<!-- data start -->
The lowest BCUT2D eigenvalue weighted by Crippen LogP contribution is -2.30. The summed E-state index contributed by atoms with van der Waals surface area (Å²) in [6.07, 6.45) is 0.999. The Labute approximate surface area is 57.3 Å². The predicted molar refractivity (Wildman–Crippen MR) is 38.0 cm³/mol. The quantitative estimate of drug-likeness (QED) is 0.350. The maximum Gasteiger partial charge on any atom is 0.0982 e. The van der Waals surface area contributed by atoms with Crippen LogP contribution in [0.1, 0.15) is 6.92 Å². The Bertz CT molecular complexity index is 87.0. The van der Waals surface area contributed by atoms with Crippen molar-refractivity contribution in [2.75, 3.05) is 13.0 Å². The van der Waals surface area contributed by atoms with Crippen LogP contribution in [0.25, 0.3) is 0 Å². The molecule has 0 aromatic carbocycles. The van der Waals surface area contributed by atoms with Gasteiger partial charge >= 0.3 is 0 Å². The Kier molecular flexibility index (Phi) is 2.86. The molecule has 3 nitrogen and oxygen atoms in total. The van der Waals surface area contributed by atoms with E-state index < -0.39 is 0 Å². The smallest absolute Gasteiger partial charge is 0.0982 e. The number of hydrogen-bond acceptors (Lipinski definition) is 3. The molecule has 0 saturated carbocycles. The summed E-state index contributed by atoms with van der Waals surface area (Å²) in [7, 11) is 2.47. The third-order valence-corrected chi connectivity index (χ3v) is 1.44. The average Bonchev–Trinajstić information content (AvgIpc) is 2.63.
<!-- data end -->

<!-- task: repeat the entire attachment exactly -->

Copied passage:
The lowest BCUT2D eigenvalue weighted by Crippen LogP contribution is -2.30. The summed E-state index contributed by atoms with van der Waals surface area (Å²) in [6.07, 6.45) is 0.999. The Labute approximate surface area is 57.3 Å². The predicted molar refractivity (Wildman–Crippen MR) is 38.0 cm³/mol. The quantitative estimate of drug-likeness (QED) is 0.350. The maximum Gasteiger partial charge on any atom is 0.0982 e. The van der Waals surface area contributed by atoms with Crippen LogP contribution in [0.1, 0.15) is 6.92 Å². The Bertz CT molecular complexity index is 87.0. The van der Waals surface area contributed by atoms with Crippen molar-refractivity contribution in [2.75, 3.05) is 13.0 Å². The van der Waals surface area contributed by atoms with Crippen LogP contribution in [0.25, 0.3) is 0 Å². The molecule has 0 aromatic carbocycles. The van der Waals surface area contributed by atoms with Gasteiger partial charge >= 0.3 is 0 Å². The Kier molecular flexibility index (Phi) is 2.86. The molecule has 3 nitrogen and oxygen atoms in total. The van der Waals surface area contributed by atoms with E-state index < -0.39 is 0 Å². The smallest absolute Gasteiger partial charge is 0.0982 e. The number of hydrogen-bond acceptors (Lipinski definition) is 3. The molecule has 0 saturated carbocycles. The summed E-state index contributed by atoms with van der Waals surface area (Å²) in [7, 11) is 2.47. The third-order valence-corrected chi connectivity index (χ3v) is 1.44. The average Bonchev–Trinajstić information content (AvgIpc) is 2.63.